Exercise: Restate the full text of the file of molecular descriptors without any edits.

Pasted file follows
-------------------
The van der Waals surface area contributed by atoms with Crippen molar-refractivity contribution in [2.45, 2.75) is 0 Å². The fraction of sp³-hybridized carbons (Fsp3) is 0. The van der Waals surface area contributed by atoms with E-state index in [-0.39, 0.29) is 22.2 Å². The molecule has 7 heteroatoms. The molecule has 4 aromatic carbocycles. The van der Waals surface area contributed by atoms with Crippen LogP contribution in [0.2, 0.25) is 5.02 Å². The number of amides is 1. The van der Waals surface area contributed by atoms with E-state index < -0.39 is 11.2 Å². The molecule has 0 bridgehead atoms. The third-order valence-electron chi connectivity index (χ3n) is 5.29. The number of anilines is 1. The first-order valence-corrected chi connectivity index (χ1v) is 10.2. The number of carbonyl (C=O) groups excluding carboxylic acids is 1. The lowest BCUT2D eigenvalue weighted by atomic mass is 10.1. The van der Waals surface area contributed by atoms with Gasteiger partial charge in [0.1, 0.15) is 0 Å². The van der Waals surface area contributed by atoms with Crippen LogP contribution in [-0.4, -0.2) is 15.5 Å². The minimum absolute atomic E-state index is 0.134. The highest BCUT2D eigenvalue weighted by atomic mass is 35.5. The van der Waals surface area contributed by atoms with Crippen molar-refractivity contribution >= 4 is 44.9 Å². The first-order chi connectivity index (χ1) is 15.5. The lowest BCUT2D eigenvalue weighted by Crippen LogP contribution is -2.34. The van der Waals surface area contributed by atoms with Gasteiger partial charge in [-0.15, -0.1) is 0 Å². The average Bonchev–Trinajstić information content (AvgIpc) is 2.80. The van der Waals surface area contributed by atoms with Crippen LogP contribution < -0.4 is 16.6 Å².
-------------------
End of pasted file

The van der Waals surface area contributed by atoms with Crippen molar-refractivity contribution in [2.45, 2.75) is 0 Å². The fraction of sp³-hybridized carbons (Fsp3) is 0. The van der Waals surface area contributed by atoms with E-state index in [-0.39, 0.29) is 22.2 Å². The molecule has 7 heteroatoms. The molecule has 4 aromatic carbocycles. The van der Waals surface area contributed by atoms with Crippen LogP contribution in [0.2, 0.25) is 5.02 Å². The number of amides is 1. The van der Waals surface area contributed by atoms with E-state index < -0.39 is 11.2 Å². The molecule has 0 bridgehead atoms. The third-order valence-electron chi connectivity index (χ3n) is 5.29. The number of anilines is 1. The first-order valence-corrected chi connectivity index (χ1v) is 10.2. The number of carbonyl (C=O) groups excluding carboxylic acids is 1. The lowest BCUT2D eigenvalue weighted by atomic mass is 10.1. The van der Waals surface area contributed by atoms with Gasteiger partial charge in [0.1, 0.15) is 0 Å². The van der Waals surface area contributed by atoms with Crippen LogP contribution in [-0.4, -0.2) is 15.5 Å². The minimum absolute atomic E-state index is 0.134. The highest BCUT2D eigenvalue weighted by atomic mass is 35.5. The van der Waals surface area contributed by atoms with Crippen molar-refractivity contribution >= 4 is 44.9 Å². The first-order chi connectivity index (χ1) is 15.5. The lowest BCUT2D eigenvalue weighted by Crippen LogP contribution is -2.34. The van der Waals surface area contributed by atoms with Gasteiger partial charge in [-0.15, -0.1) is 0 Å². The average Bonchev–Trinajstić information content (AvgIpc) is 2.80. The van der Waals surface area contributed by atoms with Crippen LogP contribution < -0.4 is 16.6 Å².